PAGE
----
Legal Updates

 Regulatory InvestigationsMay 07, 2020

Quick Guide: The CBI’s Regulatory Toolkit - Part 4

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Part 4: Compulsory Information Gathering Powers

This is the fourth in a series of four short briefings which looks at some of the key powers which the Central Bank of Ireland (“CBI”) has at its disposal under the Central Bank (Supervision and Enforcement) Act 2013 (the “Act”). The powers in the Act apply to all types of regulated financial service providers, and in some cases also apply to “related undertakings” of such entities.

This briefing looks at the CBI’s compulsory information gathering powers, which are set out in Part 3 of the Act. The other three briefings can be found here: Directions; Skilled Persons’ Reports; and Redress.

Who does the power apply to?

The CBI’s compulsory information gathering powers can be applied in respect of the broad range of parties which are listed at section 21 of the Act. The CBI can collect the information itself or through an individual who it has appointed to act as an Authorised Officer (“AO”).

The parties who can be compelled to provide the CBI with information include the following:

  • a regulated financial service provider (“RFSP”);
  • a person who the CBI or an AO reasonably believes has been holding itself out as being a RFSP;
  • a related undertaking of a RFSP;
  • any person who the CBI or an AO reasonably believes may possess, or have control of, information about a financial service or an investment, a security, or other financial instrument which is trading on a regulated market; and
  • present and former employees, officers, legal advisers, accountants and auditors of any of the above mentioned parties.

What are the CBI’s powers?

Section 22 of the Act deals with the CBI’s information gathering powers, while section 27 deals with an AO’s information gathering powers. As mentioned above, AOs can collect information on the CBI’s behalf and usually are, though do not have to be, CBI employees.

Where the CBI is using the powers set out in section 22 of the Act, the information required must be set out in a notice. Where the CBI’s powers are being exercised through an AO, the AO must have a written letter of appointment from the CBI, authorising him/her to act as an AO.

Under Part 3 of the Act the CBI/AO may do any of the following (this is not an exhaustive list)1:

  • require a person to provide records, forecasts, plans or other documents which are specified in a notice by the CBI and to provide a statutory declaration confirming the relevant document’s authenticity;
  • search and inspect a premises and remove any records found on the premises;
  • require a person to answer questions and to provide a declaration of truth in relation to the answers to those questions;
  • require a person to provide a report on any mater about which an AO reasonably believes the person has relevant information; and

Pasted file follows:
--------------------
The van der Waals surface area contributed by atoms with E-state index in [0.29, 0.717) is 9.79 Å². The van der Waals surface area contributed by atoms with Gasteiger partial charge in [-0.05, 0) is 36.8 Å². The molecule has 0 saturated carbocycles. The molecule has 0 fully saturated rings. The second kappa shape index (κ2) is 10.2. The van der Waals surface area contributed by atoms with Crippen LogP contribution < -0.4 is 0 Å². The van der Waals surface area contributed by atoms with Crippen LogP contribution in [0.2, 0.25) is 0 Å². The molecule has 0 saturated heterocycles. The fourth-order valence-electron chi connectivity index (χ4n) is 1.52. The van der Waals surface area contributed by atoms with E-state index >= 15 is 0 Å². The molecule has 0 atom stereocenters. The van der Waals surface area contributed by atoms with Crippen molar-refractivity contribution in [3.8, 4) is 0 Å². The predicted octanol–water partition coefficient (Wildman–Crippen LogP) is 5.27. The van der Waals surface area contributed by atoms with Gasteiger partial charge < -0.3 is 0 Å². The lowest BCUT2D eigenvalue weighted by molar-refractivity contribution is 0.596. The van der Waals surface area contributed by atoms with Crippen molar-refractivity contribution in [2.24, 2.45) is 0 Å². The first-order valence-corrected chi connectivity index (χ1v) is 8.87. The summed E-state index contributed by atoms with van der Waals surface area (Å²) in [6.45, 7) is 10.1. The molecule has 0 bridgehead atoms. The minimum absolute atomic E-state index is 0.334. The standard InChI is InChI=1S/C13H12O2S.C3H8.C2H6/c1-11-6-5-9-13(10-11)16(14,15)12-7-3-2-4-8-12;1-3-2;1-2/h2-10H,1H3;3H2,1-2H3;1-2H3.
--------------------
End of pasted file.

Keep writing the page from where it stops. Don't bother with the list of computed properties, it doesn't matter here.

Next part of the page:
• require a person to provide the AO with the password to access documents on any computer or data equipment.

When can these powers be used?

The CBI can use these powers where it is necessary to do so for the purpose of performing any of its functions under financial services legislation, relating to the proper and effective regulation of financial service providers.

What are the consequences of non-compliance?

It is a criminal offence for a person not to comply with a requirement which is imposed on them under Part 3, unless the person has “reasonable excuse” not to comply with the requirement. Although the Act does not state what will be considered to be a “reasonable excuse,” it is clear that a refusal to provide the CBI with privileged legal material will be considered to be valid grounds for non-compliance. This is because the Act makes provision for the CBI to apply to the High Court for a determination to be made as to whether documents consist of privileged legal material, where a person refuses to provide access to them on that basis.

However it is also clear that concerns about incriminating oneself will not be considered to be a “reasonable excuse,” as the Act explicitly states that a requirement must be complied with even where a person expresses concerns about self-incrimination. However, any information given by the person will not be admissible in evidence against him/her in any subsequent criminal proceedings (unless it relates to the person’s failure to comply with a Part 3 requirement).

Separately, the CBI or AO can certify non-compliance to the High Court. The High Court may then make such orders or issue such directions as it thinks fit, after hearing from any witnesses produced either for or against the person concerned, and any statement which may be offered in defence.


Part 3 of the Act gives the CBI extremely broad powers to collect information from a large range of parties. Once acquired, the information can be used for the purpose of any of the CBI’s statutory functions. For example, the CBI mentioned in one of its Tracker Mortgage Examination updates that it used these powers to set specific timelines for lenders to complete a phase of the Examination. Outside of supervisory interaction these powers can be used by the CBI for other functions, including investigations under its Administrative Sanctions Procedure. RFSPs and individuals should be aware of the scope of these powers.

1 Readers should refer to Part 3 of the Act for the full suite of the CBI’s powers.

DISCLAIMER: This document is for information purposes only and does not purport to represent legal advice. If you have any queries or would like further information relating to any of the above matters, please refer to the contacts above or your usual contact in Dillon Eustace.

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